The Chinese government recently arrested a handful of hackers it says were connected to the breach of Office of Personnel Management’s database this year, a mammoth break-in that exposed the records of more than 22 million current and former federal employees.
The arrests took place shortly before a state visit in September by President Xi Jinping, and U.S. officials say they appear to have been carried out in an effort to lessen tensions with Washington.
The identities of the suspects — and whether they have any connection to the Chinese government — remain unclear. Hacks of government and corporate data emanating from China have been a constant source of tension between the United States and China. On Tuesday and Wednesday, Attorney General Loretta Lynch and Homeland Security Secretary Jeh Johnson met with senior Chinese officials to establish guidelines for working together on law enforcement requests to investigate malicious cyberactivities. The OPM hack — which came in two waves — was also on the agenda.
If the individuals detained were indeed the hackers, the arrests would mark the first measure of accountability for what has been characterized as one of the most devastating breaches of U.S. government data in history. But officials said it has been difficult to confirm whether the people rounded up were connected to the OPM breach. “We don’t know that if the arrests the Chinese purported to have made are the guilty parties,” said one U.S. official who — like others interviewed — spoke on the condition of anonymity because of the subject’s sensitivity. “There is a history [in China] of people being arrested for things they didn’t do or other ‘crimes against the state.’ ”
Since the intrusions were disclosed in June, U.S. government officials have said they suspected the involvement of the Chinese government, in particular the civilian Ministry of State Security. Some officials say the hackers may have been MSS contractors, possibly acting on their own but aware the agency would be interested in the data. Chinese officials have characterized the arrests as a criminal matter, rather than state-sponsored, and told their American counterparts that the individuals will be prosecuted, said U.S. officials, who spoke on the condition of anonymity.
Beijing has repeatedly insisted that the government played no role in the intrusions, which compromised sensitive personal, financial and biometric data of the employees, and data on their families. The arrests were linked to thefts of data from U.S. companies to be sold or passed to Chinese state-run firms. Rather, they were linked to the OPM breach. In the weeks before the summit with Xi, Chinese officials learned from media reports that the Obama administration was preparing a package of economic sanctions against Chinese firms that benefited from the hacking of U.S. companies.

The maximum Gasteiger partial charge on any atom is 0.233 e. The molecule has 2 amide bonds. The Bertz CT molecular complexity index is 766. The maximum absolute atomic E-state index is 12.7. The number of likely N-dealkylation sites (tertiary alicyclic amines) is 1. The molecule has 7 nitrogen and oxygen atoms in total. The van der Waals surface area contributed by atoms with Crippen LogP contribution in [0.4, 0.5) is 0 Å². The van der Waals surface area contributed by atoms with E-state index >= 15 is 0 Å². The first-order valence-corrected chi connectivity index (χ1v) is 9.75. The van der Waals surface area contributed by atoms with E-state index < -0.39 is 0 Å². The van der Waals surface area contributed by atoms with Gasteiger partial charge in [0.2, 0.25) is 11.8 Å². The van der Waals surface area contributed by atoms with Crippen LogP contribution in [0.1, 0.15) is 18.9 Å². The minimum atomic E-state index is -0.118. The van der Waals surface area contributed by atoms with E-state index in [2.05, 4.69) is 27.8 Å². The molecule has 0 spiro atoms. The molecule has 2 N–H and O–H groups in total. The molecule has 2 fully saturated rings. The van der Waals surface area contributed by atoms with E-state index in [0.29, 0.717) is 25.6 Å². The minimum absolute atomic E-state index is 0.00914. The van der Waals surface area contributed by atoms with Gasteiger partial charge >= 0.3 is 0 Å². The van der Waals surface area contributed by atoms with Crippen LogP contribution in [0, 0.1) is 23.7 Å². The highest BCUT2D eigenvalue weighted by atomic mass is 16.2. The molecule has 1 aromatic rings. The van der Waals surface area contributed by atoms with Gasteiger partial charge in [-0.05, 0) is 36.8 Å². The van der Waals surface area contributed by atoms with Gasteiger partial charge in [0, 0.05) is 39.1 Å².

Xi’s special envoy, Meng Jianzhu, a member of the political bureau of the Communist Party Central Committee, soon arrived in Washington to meet with U.S. officials who said he appeared distressed by the possibility of sanctions. The officials said Meng seemed to think the Americans were primarily concerned about the OPM hack, rather than cyberattacks on U.S. firms. He asserted that the Chinese government had not directed the breach and pledged to round up the hackers behind the OPM attack.
U.S. officials have characterized the OPM breaches as traditional espionage — spying to help a foreign government, in this case, build databases on U.S. government employees and officials. Experts say that such information can help foreign governments recruit spies or blackmail employees for information. Or it might help them craft more effective “spearphish” emails purporting to be from colleagues or family members that contain malicious software that when activated can compromise a computer.
If China caught the real perpetrators, “it would be the most important arrest that we’ve perhaps seen in cybercrime,” said Jason Healey, senior research scholar at Columbia University School of International Public Affairs. The news comes on the heels of other breakthroughs. At the summit, Xi made a historic pledge that China would not conduct economic espionage in cyberspace. Up to that point, the Chinese government had never acknowledged conducting such espionage, which is focused on targeting companies rather than governments.
Then, two weeks ago, Xi repeated that commitment to 19 heads of state at the Group of 20 conference in Antalya, Turkey. At the G-20, all the leaders pledged for the first time their states would not engage in cyber-industrial espionage. “The last two months have been nothing but shocks,” Healey said. “Who would have thought that we would have gone from no norm on commercial espionage and no movement on the OPM hack to a new G20 norm and today’s news of criminal arrests on OPM? This is a string of incredible diplomatic successes.”Officials and analysts say that a combination of factors have led to China’s change in behavior. The threat of economic sanctions was key. And so were last year’s indictments of five People’s Liberation Army officers on charges of cyber-economic spying.
Following the indictments, the PLA ratcheted down its hacking of U.S. companies, although MSS activity continued or picked up, officials and analysts said. The Chinese were smarting from the indictments, officials said, and brought them up in every meeting. When asked Wednesday whether the Chinese government had in fact arrested suspects connected to the OPM breach, White House press secretary Josh Earnest declined to comment on the issue, but said that Obama met with Xi in Paris and raised the issue of cybersecurity. “This continues to be a top priority of President Obama in terms our relationship with China,” Earnest said.
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